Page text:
Politics & Policy

Stanford Administrators Offer Students Therapy after Discovery of ‘Two Cords with Loops That May Represent Nooses’

The Stanford University campus in Stanford, Calif., in 2017. (Noah Berger/Reuters)

Administrators at Stanford University sent an email to students, faculty, and staff on Monday alerting them to a potential hate crime on its campus.

“Two cords with loops that may represent nooses were found in a tree near the intersection of Campus Drive and Junipero Serra Boulevard, along the Lake Lagunita walking trail… The Office immediately contacted the Stanford University Department of Public Safety (DPS), which promptly investigated the incident with a campus arborist,” wrote Dean of Students Mona Hicks and Vice Provost for Institutional Equity, Access and Community Patrick Dunkley.

According to the arborist, “it seems that the cords had been attached to the tree for approximately 18-24 months. We cannot be certain whether the ropes were deliberately fashioned in the shape of nooses, or were part of an abandoned swing or rope ladder.”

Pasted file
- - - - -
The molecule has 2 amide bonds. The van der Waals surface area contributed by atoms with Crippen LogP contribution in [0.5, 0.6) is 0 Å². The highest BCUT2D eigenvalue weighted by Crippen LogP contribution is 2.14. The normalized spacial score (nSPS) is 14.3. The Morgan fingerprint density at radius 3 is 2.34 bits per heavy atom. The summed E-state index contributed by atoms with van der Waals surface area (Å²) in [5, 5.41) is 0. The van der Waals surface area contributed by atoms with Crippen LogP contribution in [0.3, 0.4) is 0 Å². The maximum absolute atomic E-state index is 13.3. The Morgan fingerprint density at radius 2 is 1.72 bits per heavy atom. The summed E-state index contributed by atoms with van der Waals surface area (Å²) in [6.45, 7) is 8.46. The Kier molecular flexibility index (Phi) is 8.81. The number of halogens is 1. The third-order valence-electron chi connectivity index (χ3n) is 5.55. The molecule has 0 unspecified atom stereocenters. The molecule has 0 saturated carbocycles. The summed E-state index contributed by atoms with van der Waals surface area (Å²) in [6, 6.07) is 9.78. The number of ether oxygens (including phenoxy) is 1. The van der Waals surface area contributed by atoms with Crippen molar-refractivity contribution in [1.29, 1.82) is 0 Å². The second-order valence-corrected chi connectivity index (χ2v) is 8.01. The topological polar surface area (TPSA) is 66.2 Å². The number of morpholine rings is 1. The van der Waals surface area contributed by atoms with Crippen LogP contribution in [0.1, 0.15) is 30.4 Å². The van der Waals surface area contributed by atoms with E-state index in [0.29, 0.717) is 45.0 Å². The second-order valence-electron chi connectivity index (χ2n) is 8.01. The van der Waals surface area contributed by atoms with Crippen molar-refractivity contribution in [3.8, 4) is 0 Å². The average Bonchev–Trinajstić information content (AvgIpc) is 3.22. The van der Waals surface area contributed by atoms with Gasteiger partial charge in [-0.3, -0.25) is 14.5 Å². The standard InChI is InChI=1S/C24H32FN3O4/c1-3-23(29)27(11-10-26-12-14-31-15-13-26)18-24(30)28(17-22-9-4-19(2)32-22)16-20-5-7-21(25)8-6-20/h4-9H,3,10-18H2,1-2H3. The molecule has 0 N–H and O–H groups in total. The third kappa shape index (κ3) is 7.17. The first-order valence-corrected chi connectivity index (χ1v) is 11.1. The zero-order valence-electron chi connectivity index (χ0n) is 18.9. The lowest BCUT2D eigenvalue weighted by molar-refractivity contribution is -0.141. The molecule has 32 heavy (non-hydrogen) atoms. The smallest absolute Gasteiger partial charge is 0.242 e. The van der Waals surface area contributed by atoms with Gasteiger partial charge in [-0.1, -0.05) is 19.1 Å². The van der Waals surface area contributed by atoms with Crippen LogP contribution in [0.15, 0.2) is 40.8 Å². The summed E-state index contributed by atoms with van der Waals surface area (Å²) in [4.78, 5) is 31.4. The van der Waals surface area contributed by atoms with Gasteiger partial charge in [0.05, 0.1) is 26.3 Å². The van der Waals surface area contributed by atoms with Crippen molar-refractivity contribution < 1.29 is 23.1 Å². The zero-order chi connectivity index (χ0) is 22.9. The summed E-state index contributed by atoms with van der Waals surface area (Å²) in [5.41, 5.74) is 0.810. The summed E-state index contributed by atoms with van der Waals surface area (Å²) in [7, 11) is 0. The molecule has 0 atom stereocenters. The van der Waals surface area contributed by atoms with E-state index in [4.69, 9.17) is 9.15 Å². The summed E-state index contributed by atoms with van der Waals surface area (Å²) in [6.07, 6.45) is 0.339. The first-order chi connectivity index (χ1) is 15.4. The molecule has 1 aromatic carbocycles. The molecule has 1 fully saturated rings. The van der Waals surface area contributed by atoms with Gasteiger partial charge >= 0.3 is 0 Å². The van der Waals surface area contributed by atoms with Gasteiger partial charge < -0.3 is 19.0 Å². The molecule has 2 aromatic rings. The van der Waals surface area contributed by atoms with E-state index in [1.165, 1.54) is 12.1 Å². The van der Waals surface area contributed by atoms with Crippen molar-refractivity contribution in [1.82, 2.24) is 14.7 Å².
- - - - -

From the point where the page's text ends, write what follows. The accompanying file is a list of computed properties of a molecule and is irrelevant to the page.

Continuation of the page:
Despite the dearth of evidence that the ropes’ presence represented an act of racial animus, Stanford has offered mental health resources to disturbed students, per the Stanford Review. Hicks and Dunkley closed their message by explaining its intention: “This information is being shared with you so that everyone is informed as we move forward together as a community committed to calling out and addressing racism.”

This week’s events in Palo Alto mirror those on campuses around the country; the strange case of the collegiate noose panic is a mainstay of headlines.

In fact, Stanford itself had another noose scare in 2019, and in that instance, its administration was pilloried for its supposedly un-energetic response:

We take this matter very seriously, and DPS is currently investigating the incident. If additional evidence comes to light, it may be classified as a hate crime. We would strongly encourage anyone with more information on this incident to contact DPS. While we await further conclusions from the investigation, we deeply appreciate that a noose is recognized today as a symbol of violence and racism directed against African American people. Such a symbol has no place on our campus. We need to continue to strive for a community in which discrimination and hate have no presence. We will ensure that our community is updated on the status of the investigation into this very serious matter.

An open letter published in The Stanford Daily at the time of the 2019 incident accused the administration’s response of acquiescing to, and enabling “ hatred, prejudice, ignorance, and violence.”

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